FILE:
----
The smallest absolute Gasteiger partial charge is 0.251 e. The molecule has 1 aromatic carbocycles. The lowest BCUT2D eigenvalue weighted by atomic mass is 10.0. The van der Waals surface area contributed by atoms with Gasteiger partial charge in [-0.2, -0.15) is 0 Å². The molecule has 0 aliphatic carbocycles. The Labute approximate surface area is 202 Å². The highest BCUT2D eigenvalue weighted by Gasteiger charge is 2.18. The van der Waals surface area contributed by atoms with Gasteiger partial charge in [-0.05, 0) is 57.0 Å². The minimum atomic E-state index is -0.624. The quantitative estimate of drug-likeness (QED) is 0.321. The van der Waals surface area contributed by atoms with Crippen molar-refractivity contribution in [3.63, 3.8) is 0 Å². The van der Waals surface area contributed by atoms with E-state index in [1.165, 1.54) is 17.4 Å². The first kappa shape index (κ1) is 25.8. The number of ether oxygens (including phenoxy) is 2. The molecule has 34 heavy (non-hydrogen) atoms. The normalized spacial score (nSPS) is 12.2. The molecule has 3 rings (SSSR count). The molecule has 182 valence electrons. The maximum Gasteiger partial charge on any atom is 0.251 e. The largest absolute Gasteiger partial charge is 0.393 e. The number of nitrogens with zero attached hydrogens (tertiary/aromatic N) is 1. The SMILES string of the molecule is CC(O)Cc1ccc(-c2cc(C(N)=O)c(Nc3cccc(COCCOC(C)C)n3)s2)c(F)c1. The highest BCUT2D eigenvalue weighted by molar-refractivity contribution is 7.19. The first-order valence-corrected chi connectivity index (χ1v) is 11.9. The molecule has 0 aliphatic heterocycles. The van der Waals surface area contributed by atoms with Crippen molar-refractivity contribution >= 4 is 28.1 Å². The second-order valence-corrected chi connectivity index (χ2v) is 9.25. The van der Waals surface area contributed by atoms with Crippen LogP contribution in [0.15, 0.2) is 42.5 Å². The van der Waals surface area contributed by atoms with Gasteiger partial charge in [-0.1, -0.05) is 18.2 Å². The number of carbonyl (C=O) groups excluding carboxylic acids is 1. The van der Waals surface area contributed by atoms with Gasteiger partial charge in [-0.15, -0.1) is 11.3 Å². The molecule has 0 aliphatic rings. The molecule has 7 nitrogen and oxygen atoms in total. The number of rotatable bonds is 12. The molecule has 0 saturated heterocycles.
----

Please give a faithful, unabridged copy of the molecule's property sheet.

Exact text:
The smallest absolute Gasteiger partial charge is 0.251 e. The molecule has 1 aromatic carbocycles. The lowest BCUT2D eigenvalue weighted by atomic mass is 10.0. The van der Waals surface area contributed by atoms with Gasteiger partial charge in [-0.2, -0.15) is 0 Å². The molecule has 0 aliphatic carbocycles. The Labute approximate surface area is 202 Å². The highest BCUT2D eigenvalue weighted by Gasteiger charge is 2.18. The van der Waals surface area contributed by atoms with Gasteiger partial charge in [-0.05, 0) is 57.0 Å². The minimum atomic E-state index is -0.624. The quantitative estimate of drug-likeness (QED) is 0.321. The van der Waals surface area contributed by atoms with Crippen molar-refractivity contribution in [3.63, 3.8) is 0 Å². The van der Waals surface area contributed by atoms with E-state index in [1.165, 1.54) is 17.4 Å². The first kappa shape index (κ1) is 25.8. The number of ether oxygens (including phenoxy) is 2. The molecule has 34 heavy (non-hydrogen) atoms. The normalized spacial score (nSPS) is 12.2. The molecule has 3 rings (SSSR count). The molecule has 182 valence electrons. The maximum Gasteiger partial charge on any atom is 0.251 e. The largest absolute Gasteiger partial charge is 0.393 e. The number of nitrogens with zero attached hydrogens (tertiary/aromatic N) is 1. The SMILES string of the molecule is CC(O)Cc1ccc(-c2cc(C(N)=O)c(Nc3cccc(COCCOC(C)C)n3)s2)c(F)c1. The highest BCUT2D eigenvalue weighted by molar-refractivity contribution is 7.19. The first-order valence-corrected chi connectivity index (χ1v) is 11.9. The molecule has 0 aliphatic heterocycles. The van der Waals surface area contributed by atoms with Crippen molar-refractivity contribution >= 4 is 28.1 Å². The second-order valence-corrected chi connectivity index (χ2v) is 9.25. The van der Waals surface area contributed by atoms with Crippen LogP contribution in [0.15, 0.2) is 42.5 Å². The van der Waals surface area contributed by atoms with Gasteiger partial charge in [-0.1, -0.05) is 18.2 Å². The number of carbonyl (C=O) groups excluding carboxylic acids is 1. The van der Waals surface area contributed by atoms with Gasteiger partial charge in [-0.15, -0.1) is 11.3 Å². The molecule has 0 aliphatic rings. The molecule has 7 nitrogen and oxygen atoms in total. The number of rotatable bonds is 12. The molecule has 0 saturated heterocycles.